Des Ball managed to pack the equivalent of several academic careers into his 69 years, in a life recently cut all too short by the cancer he battled so courageously for the better part of a decade.
Ball’s work on the strategic nuclear balance made his name internationally known during the 1970s, attracting the attention and admiration of none other than President Jimmy Carter. Ball was one of only a handful of Australians of this era who routinely rubbed shoulders with such luminaries as Robert McNamara, McGeorge Bundy, Brent Scowcroft, and Condoleezza Rice, to name just a few. As Brad Glosserman and Ralph Cossa have written, his was “an extraordinary career that took Des to every high church in the nuclear priesthood.”
Back home, this “wild colonial boy” – as the acerbic International Relations Professor Hedley Bull once famously described him – from the small country town of Timboon rose to national notoriety during the 1980s by highlighting how Canberra’s support for joint United States-Australian intelligence and communications facilities exposed his country to the threat of nuclear annihilation.
Ball’s first forays into the Asia-Pacific also occurred during the 1980s. He had certainly been aware of this region prior to that time as a prominent opponent of conscription in the context of the Vietnam War. But his work with longstanding colleague and mentor Professor Bob O’Neill – supported by Ford Foundation funding – saw Ball involved in setting up Strategic Studies institutes in various Southeast Asian locales throughout the 1980s. Ball’s work on Soviet Signals Intelligence also took him to Soviet diplomatic establishments in Bangkok, Jakarta, Kuala Lumpur, and Singapore during this period.
As with so many scholars of his generation, however, the ending of the Cold War and the collapse of the Soviet Union required Ball to largely reinvent himself. Asia-Pacific strategic and security developments became a major focus of his attention and remained so over the following quarter of a century.
Post-Cold War strategic commentary characterized the Asia-Pacific as a region that was “ripe for rivalry” and one likely to become “the cockpit of great power conflict.” Ball challenged these assumptions, taking specific issue with arguments that Asia was in the throes of an emerging arms race. Yet Ball’s analysis was never dogmatic and his method was, above all, one of following the facts. In the later years of his career Ball was thus entirely comfortable with revising this position, arguing to the contrary that contemporary Northeast Asia now exhibited many of the characteristics of a ‘complex’ arms race.
Ball had little time for esoteric or arcane theoretical debates, however, concerning himself much more with the practice of strategy and security in the Asia-Pacific. He was a founding member during the early 1990s of the multilateral grouping known as the Council for Security Cooperation in the Asia Pacific (CSCAP). CSCAP was, in Ball’s own words, “an experiment in liberal institution building being undertaken by realists” at a time when little in the way of multilateral security architecture existed in the Asia-Pacific. His pioneering role in this process, coupled with his voluminous writings on Asian multilateralism, confidence-building measures, and defense dialogue, rightly earned him membership of what the Canadian scholar Brian Job has dubbed the “Asia-Pacific Track 2 elite.”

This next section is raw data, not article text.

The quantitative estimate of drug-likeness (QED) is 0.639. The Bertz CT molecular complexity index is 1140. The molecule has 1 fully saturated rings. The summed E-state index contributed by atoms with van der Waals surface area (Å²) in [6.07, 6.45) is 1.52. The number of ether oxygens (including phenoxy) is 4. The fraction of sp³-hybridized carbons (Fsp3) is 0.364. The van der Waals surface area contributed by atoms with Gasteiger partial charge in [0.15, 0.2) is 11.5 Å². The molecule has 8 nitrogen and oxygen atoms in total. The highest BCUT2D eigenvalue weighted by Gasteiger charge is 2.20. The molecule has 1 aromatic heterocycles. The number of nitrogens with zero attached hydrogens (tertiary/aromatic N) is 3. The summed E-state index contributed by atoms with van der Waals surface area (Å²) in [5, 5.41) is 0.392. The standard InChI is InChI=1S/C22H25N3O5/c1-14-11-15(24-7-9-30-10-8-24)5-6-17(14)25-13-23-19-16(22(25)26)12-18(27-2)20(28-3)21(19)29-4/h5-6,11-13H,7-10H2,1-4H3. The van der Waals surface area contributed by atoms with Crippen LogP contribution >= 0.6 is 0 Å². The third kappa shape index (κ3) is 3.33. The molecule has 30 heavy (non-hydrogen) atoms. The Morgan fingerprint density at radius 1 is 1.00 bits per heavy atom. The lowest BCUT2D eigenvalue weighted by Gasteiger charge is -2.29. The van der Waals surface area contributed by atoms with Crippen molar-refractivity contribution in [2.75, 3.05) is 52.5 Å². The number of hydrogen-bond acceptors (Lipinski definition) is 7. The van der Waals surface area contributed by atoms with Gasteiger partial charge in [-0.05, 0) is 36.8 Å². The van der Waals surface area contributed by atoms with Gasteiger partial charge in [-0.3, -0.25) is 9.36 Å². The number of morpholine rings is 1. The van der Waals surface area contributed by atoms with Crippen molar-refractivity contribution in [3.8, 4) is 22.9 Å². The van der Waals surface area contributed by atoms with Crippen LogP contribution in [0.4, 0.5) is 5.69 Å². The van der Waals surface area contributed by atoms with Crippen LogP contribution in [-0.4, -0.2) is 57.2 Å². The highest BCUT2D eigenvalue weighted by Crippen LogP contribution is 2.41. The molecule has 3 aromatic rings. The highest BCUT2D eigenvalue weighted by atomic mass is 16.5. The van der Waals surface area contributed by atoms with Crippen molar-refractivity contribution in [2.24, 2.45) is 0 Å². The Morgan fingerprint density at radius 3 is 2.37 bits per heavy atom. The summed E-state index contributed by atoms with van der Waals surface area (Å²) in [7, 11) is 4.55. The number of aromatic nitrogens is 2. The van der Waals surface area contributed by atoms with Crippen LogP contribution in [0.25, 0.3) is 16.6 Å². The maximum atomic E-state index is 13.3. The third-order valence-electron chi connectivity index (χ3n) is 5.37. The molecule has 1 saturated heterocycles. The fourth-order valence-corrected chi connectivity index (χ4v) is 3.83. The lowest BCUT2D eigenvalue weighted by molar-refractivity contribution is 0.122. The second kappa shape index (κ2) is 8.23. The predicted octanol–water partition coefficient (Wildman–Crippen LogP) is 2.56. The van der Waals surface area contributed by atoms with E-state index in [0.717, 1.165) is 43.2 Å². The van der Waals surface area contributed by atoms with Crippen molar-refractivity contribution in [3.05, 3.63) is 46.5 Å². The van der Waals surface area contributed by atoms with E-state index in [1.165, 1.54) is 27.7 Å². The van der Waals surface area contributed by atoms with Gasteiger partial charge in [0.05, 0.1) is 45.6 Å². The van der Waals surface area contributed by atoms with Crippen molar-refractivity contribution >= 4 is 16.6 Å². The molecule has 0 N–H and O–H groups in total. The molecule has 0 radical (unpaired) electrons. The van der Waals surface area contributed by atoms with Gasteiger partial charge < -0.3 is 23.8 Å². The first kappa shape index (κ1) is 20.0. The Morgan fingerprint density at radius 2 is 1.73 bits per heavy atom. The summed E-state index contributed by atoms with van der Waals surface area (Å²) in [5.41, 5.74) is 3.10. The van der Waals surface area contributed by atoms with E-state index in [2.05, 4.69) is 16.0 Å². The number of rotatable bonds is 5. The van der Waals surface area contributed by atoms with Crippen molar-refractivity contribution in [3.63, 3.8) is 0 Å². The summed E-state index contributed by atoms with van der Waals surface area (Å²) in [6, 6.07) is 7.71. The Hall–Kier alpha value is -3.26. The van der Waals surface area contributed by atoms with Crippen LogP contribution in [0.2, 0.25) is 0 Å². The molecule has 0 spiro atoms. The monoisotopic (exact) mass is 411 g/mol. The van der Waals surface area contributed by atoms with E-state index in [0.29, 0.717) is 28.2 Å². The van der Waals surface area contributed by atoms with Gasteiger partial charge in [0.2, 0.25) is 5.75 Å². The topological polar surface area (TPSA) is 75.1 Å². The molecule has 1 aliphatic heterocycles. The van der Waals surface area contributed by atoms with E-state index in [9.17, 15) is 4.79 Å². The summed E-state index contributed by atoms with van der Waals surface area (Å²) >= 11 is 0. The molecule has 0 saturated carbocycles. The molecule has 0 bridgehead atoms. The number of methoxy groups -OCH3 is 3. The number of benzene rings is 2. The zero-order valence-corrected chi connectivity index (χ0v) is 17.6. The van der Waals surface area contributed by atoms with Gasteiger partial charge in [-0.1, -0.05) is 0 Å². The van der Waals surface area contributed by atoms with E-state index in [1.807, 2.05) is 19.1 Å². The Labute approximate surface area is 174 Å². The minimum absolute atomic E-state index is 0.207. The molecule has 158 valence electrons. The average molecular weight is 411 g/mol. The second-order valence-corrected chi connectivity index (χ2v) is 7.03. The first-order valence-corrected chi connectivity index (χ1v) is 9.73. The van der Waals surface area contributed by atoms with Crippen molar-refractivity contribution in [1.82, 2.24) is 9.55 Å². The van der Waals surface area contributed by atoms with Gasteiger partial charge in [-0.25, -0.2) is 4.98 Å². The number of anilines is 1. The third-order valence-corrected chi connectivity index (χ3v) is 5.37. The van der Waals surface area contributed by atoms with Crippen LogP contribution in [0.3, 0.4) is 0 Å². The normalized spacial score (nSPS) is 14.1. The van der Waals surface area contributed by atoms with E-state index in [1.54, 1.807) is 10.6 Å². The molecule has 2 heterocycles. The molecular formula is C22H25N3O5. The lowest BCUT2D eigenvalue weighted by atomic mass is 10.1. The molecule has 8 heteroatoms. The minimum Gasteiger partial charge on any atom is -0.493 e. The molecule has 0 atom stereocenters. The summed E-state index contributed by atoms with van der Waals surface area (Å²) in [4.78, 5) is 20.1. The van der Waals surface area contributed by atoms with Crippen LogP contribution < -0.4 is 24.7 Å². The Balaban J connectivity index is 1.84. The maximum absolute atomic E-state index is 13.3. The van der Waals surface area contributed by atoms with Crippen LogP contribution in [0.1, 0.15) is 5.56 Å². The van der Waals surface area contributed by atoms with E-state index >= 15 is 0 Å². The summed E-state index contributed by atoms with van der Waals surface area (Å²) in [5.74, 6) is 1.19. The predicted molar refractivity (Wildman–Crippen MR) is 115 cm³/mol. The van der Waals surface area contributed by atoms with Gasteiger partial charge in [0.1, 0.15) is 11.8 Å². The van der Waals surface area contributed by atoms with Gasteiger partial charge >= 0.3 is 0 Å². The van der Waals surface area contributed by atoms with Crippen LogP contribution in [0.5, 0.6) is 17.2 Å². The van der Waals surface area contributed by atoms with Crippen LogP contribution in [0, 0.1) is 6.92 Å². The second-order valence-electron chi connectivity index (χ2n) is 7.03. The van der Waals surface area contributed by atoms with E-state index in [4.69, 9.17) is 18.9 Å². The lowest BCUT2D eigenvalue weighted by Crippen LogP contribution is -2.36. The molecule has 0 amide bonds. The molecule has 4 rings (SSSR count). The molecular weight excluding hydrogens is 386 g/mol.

When Ball during the late 1990s turned his attention so passionately to the study of Thai-Burma border security developments it was a cause of consternation for some, who saw this as a retreat from his traditional focus on “more important” global and regional strategic issues. Yet Ball saw the six-decade long Civil War in Eastern Burma as being far from inconsequential. In an interview conducted as part of an Australian National University ‘Mentors’ series in 2011, he described it as “a real blight on the region” and one that “most security analysts had been turning a blind eye to.” Ball was simply unable to ignore the egregious human rights abuses being inflicted upon minority groups in that conflict putting aside, by his own admission, “academic objectivity and becom[ing] very very sympathetic to their political causes.” He used his formidable Strategic Studies expertise to provide advice to ethnic armed groups on the battlefield, while at the same time employing his political sway back home to assist refugees fleeing the conflict to settle in Australia.
Ball’s concern for the individual extended to the innumerable doctoral students he mentored who today occupy prominent positions in Strategic Studies institutions across the Asia-Pacific. Beyond the voluminous body of work he produced across a diverse range of research areas, that is perhaps the greatest legacy Des Ball leaves to strategy and security in this part of the world.
Brendan Taylor ([email protected]) is head of the Strategic and Defence Studies Centre at the Australian National University.
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